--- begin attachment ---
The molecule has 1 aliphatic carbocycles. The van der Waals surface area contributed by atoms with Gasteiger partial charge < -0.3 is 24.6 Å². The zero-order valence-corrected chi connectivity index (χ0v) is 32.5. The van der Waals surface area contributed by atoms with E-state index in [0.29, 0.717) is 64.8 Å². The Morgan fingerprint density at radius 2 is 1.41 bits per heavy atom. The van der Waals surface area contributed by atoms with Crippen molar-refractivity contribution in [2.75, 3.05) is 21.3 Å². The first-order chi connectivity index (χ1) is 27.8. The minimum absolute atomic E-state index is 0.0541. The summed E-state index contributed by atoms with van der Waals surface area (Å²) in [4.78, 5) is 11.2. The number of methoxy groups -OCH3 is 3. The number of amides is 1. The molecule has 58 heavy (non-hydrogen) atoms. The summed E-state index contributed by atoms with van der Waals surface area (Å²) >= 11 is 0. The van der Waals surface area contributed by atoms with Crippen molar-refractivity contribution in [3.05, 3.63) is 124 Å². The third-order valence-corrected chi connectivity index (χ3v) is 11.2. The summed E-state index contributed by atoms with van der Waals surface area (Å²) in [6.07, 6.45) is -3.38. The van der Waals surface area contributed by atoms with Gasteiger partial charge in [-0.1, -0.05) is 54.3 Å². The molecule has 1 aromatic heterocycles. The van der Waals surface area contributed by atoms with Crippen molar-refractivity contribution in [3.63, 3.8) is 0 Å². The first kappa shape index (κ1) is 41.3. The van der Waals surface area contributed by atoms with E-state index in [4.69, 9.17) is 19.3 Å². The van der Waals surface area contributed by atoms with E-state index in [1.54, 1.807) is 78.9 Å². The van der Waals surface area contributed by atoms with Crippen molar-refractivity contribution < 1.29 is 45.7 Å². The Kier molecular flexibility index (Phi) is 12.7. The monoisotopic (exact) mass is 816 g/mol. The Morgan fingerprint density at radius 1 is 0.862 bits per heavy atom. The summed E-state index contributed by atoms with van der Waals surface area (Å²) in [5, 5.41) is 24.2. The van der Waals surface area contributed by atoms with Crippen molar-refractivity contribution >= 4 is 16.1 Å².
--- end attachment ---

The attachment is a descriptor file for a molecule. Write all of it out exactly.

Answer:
The molecule has 1 aliphatic carbocycles. The van der Waals surface area contributed by atoms with Gasteiger partial charge < -0.3 is 24.6 Å². The zero-order valence-corrected chi connectivity index (χ0v) is 32.5. The van der Waals surface area contributed by atoms with E-state index in [0.29, 0.717) is 64.8 Å². The Morgan fingerprint density at radius 2 is 1.41 bits per heavy atom. The van der Waals surface area contributed by atoms with Crippen molar-refractivity contribution in [2.75, 3.05) is 21.3 Å². The first-order chi connectivity index (χ1) is 27.8. The minimum absolute atomic E-state index is 0.0541. The summed E-state index contributed by atoms with van der Waals surface area (Å²) in [4.78, 5) is 11.2. The number of methoxy groups -OCH3 is 3. The number of amides is 1. The molecule has 58 heavy (non-hydrogen) atoms. The summed E-state index contributed by atoms with van der Waals surface area (Å²) >= 11 is 0. The van der Waals surface area contributed by atoms with Crippen molar-refractivity contribution in [3.05, 3.63) is 124 Å². The third-order valence-corrected chi connectivity index (χ3v) is 11.2. The summed E-state index contributed by atoms with van der Waals surface area (Å²) in [6.07, 6.45) is -3.38. The van der Waals surface area contributed by atoms with Gasteiger partial charge in [-0.1, -0.05) is 54.3 Å². The molecule has 1 aromatic heterocycles. The van der Waals surface area contributed by atoms with Crippen molar-refractivity contribution in [3.63, 3.8) is 0 Å². The first kappa shape index (κ1) is 41.3. The van der Waals surface area contributed by atoms with E-state index in [4.69, 9.17) is 19.3 Å². The van der Waals surface area contributed by atoms with E-state index in [1.54, 1.807) is 78.9 Å². The van der Waals surface area contributed by atoms with Crippen molar-refractivity contribution < 1.29 is 45.7 Å². The Kier molecular flexibility index (Phi) is 12.7. The monoisotopic (exact) mass is 816 g/mol. The Morgan fingerprint density at radius 1 is 0.862 bits per heavy atom. The summed E-state index contributed by atoms with van der Waals surface area (Å²) in [5, 5.41) is 24.2. The van der Waals surface area contributed by atoms with Crippen molar-refractivity contribution >= 4 is 16.1 Å².